South Africa: Politics, Economy, and U.S. Relations [May 5, 2014]   [open pdf - 502KB]

"South Africa is a multi-racial, majority black southern African country of nearly 52 million. It held its first universal suffrage elections in 1994, after a transition from white minority rule under apartheid, a system of state-enforced racial segregation and socioeconomic discrimination. South Africa entered a period of mourning in late 2013, upon the death of its first post-apartheid president, Nelson Mandela. He is viewed as the founding father of the country's nonracial democratic system, the 20th anniversary of which was recently celebrated prior to national elections on May 7. South Africa is influential regionally, due to its political, trade, and investment ties across Africa and its active role within the African Union. It is viewed as a U.S. strategic partner in Africa, despite periodic foreign policy differences. In mid-2013, President Obama traveled to South Africa, among other African countries. Key issues addressed in South Africa included bilateral political and trade and investment ties, development cooperation, and shared U.S.-South African aims regarding similar issues across Africa, as well as democracy, youth leadership development, and peace and security. Congress has long been engaged with South Africa, notably during the anti-apartheid struggle, and with regard to post-apartheid socioeconomic development efforts, a key focus of bilateral ties. Since 1992, South Africa has been a leading recipient of U.S. foreign aid, mostly devoted to addressing HIV/AIDS and other health challenges."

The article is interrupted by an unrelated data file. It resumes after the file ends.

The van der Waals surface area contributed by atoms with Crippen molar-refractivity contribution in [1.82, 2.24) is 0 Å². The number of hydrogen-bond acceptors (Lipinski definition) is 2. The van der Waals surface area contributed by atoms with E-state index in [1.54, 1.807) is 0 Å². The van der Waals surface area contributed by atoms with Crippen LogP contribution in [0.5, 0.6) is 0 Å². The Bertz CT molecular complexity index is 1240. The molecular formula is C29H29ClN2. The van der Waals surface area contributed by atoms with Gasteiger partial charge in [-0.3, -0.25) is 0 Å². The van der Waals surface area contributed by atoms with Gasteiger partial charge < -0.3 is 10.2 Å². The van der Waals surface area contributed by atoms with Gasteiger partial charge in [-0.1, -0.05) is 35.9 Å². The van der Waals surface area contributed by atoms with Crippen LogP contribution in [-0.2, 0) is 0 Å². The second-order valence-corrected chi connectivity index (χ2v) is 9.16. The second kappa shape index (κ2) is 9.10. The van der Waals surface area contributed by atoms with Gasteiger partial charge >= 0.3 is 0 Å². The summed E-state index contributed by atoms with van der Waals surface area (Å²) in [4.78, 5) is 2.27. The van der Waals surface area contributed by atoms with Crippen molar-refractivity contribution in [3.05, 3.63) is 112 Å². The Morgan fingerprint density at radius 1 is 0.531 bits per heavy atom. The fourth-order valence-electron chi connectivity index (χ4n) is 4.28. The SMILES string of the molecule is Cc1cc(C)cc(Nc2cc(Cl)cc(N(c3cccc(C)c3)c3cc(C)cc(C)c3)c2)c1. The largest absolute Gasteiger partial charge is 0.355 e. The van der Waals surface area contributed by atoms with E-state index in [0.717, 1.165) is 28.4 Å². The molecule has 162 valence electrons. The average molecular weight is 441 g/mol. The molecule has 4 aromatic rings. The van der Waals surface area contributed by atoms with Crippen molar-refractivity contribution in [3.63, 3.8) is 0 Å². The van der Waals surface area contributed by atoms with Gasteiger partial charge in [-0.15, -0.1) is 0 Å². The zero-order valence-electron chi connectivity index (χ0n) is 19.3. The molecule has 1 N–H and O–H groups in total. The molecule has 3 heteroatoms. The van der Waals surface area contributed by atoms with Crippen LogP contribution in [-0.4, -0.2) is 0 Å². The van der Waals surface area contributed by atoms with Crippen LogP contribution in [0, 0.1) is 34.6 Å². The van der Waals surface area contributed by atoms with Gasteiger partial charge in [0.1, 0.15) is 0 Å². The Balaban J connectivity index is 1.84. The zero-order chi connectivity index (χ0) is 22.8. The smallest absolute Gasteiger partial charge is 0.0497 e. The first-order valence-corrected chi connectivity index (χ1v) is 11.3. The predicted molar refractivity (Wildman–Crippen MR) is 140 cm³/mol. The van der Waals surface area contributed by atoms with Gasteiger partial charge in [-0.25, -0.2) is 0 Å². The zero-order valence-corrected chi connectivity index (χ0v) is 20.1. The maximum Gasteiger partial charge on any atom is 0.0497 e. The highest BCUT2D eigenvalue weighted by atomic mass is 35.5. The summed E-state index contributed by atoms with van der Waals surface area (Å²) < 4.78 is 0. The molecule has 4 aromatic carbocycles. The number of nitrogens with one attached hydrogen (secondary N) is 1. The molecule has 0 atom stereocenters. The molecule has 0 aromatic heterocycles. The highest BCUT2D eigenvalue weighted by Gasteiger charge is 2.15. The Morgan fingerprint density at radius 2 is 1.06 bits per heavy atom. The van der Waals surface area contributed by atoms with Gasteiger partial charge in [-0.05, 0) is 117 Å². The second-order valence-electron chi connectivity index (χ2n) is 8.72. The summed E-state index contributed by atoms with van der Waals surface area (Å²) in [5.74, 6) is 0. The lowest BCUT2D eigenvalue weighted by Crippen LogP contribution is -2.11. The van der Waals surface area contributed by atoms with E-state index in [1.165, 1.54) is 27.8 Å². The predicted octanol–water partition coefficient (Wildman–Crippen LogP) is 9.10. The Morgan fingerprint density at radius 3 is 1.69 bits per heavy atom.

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CRS Report for Congress, R43130
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